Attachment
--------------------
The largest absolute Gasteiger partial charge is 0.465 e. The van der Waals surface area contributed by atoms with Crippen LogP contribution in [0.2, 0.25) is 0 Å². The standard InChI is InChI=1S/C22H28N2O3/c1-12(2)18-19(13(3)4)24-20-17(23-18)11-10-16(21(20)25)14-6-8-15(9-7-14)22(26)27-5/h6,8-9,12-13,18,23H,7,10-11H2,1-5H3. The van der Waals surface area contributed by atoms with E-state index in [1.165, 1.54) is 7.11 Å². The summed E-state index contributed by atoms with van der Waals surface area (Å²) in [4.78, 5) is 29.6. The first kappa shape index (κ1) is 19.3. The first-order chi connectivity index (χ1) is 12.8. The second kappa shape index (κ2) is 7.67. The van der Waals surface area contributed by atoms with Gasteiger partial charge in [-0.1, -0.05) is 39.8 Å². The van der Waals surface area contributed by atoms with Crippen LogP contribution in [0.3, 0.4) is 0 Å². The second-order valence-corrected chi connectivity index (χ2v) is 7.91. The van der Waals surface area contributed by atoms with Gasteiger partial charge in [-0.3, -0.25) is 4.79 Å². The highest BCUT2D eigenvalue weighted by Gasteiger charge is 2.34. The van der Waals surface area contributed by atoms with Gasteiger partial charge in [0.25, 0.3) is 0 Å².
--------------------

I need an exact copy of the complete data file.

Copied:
The largest absolute Gasteiger partial charge is 0.465 e. The van der Waals surface area contributed by atoms with Crippen LogP contribution in [0.2, 0.25) is 0 Å². The standard InChI is InChI=1S/C22H28N2O3/c1-12(2)18-19(13(3)4)24-20-17(23-18)11-10-16(21(20)25)14-6-8-15(9-7-14)22(26)27-5/h6,8-9,12-13,18,23H,7,10-11H2,1-5H3. The van der Waals surface area contributed by atoms with E-state index in [1.165, 1.54) is 7.11 Å². The summed E-state index contributed by atoms with van der Waals surface area (Å²) in [4.78, 5) is 29.6. The first kappa shape index (κ1) is 19.3. The first-order chi connectivity index (χ1) is 12.8. The second kappa shape index (κ2) is 7.67. The van der Waals surface area contributed by atoms with Gasteiger partial charge in [-0.1, -0.05) is 39.8 Å². The van der Waals surface area contributed by atoms with Crippen LogP contribution in [0.3, 0.4) is 0 Å². The second-order valence-corrected chi connectivity index (χ2v) is 7.91. The van der Waals surface area contributed by atoms with Gasteiger partial charge in [-0.3, -0.25) is 4.79 Å². The highest BCUT2D eigenvalue weighted by Gasteiger charge is 2.34. The van der Waals surface area contributed by atoms with Gasteiger partial charge in [0.25, 0.3) is 0 Å².